A few years ago, “hidden mother” photography buzzed about the ‘net – surreal, creepy photos of Victorian mothers with blankets thrown over their heads while their children sat around them, posing for pictures. I loved these eerie photos, but I wondered: Weren’t children terrified sitting on the lap of a dark specter? The photographer in me fretted over composition: Why leave the obviously hidden person in the photo, when all it did was call attention to the person who wished to stay hidden? Linda Fregni Nagler’s The Hidden Mother (MACK) addresses some of these questions in a series of over 1,000 “hidden mother” images. She explains that in the early days of photography, when long exposure times demanded people’s patience, the subject had to keep still. It was difficult to get children to do this for solo portraits, especially for a stranger, so mothers would drape themselves in heavy cloth to keep the focus on the child. In the early days of photography, composition was less important than keeping a visual record of a person, especially in a time with high infant mortality rates. These photos could have been the first image of a person’s life, or their last and only one. In studying the images, I discovered other types of “hidden mother” (and father) photos, ones that show a disembodied arm reaching out to hold a baby, or the top of a woman’s head as she crouches behind a chair. I bought the first hidden mother photo (below) thinking it was an interesting photographer’s mistake, but now I’m more curious about the faceless woman skirting the edges of the frame.
Filed under: Pennsylvania | Tags: 600 color instant film, impossible project, mon valley, rust belt, westinghouse castle
You wouldn’t know it judging by no coat and full sun, but I took this batch of photos in February, on a day that teased us with spring. It was windy, but so sunny it blew out most of the shots. We drove around looking for junk, only to discover some places closed, forever – the effects of post-recession life in western Pennsylvania, or simply, nobody wants to drive miles out of their way, to tiny forgotten towns to search the unwanted. For awhile though, I’ve wanted to take photos at Westinghouse Castle, and since we were close, we stopped there. I found it years before by accident: going to a cousin’s baby shower, I had taken a wrong turn and pulled along a massive stone building with a giant clock tower. I wondered about the royal industrial family that once lived there and discovered it is actually the Westinghouse office building, dubbed “the Castle” for that giant clock tower that still keeps time. It was a museum, then closed (when the recession kicked in), and now it’s again an office building. The pavement surrounding the building was threaded with cracks, and small patches of snow glistened in late-daylight. I thought about how most of my generation has lived through one recession or another, how I have to find the beauty in what is ordinary – how eerily quiet it was as I looked up at a window, the curtain pulled back as if someone had just been there, watching.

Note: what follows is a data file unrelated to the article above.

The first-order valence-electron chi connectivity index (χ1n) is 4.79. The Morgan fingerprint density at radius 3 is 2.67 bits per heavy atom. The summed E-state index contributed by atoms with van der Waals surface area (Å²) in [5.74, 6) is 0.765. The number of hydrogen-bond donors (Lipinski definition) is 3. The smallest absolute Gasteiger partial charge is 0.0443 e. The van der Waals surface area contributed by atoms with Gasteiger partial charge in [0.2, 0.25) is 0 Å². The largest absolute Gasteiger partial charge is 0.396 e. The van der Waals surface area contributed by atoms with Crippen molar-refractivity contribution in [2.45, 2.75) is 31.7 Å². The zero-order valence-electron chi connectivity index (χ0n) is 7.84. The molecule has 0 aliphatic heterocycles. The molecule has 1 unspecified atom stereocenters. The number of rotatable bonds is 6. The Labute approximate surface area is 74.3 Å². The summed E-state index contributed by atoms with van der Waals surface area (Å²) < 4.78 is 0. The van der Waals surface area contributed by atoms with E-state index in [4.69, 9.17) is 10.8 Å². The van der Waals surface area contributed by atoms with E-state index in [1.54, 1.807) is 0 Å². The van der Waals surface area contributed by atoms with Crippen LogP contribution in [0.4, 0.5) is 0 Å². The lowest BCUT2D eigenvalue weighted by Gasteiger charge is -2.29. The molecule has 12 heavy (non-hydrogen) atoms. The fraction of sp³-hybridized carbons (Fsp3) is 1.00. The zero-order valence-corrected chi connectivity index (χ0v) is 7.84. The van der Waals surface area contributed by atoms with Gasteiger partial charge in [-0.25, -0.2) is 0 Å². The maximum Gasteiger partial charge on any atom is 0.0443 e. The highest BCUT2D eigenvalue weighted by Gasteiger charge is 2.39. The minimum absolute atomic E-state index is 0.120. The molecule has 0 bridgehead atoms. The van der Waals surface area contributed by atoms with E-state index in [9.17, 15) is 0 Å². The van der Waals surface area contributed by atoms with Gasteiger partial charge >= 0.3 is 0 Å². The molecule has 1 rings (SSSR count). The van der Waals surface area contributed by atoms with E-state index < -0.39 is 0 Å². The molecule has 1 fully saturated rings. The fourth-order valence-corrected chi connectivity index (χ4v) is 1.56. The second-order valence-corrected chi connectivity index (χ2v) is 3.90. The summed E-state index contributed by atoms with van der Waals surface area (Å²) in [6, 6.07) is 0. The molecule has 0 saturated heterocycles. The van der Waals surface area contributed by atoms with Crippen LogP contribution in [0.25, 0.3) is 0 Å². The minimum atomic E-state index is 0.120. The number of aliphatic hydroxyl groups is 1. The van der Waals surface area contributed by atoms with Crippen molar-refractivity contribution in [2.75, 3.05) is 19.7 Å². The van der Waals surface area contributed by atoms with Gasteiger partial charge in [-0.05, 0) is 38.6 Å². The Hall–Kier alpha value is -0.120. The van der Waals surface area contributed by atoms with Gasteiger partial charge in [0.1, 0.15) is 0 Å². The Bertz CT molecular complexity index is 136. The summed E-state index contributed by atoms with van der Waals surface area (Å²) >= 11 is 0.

Filed under: Art Gallery | Tags: canadian-american, j & k, january wedding, winter
Each time I go to complain about the cold, I think back to last month on January 4, when these two lovely kids exchanged vows on the Clemente Bridge at 9 in the morning. Jeff was my assistant, and the two of us layered up to brave the cold, clear day – nine degrees and just as we parked the car to walk over the bridge, Kendra and James emerged from the parking garage, holding hands, and as she lifted the hem of her gown to cross the street, revealing blue velvet shoes, I started to tear up. James is an old friend from high school whom I haven’t seen in over 20 years, so yeah, I got a little sappy, and felt honored that they asked me to capture the quiet moments in their big day.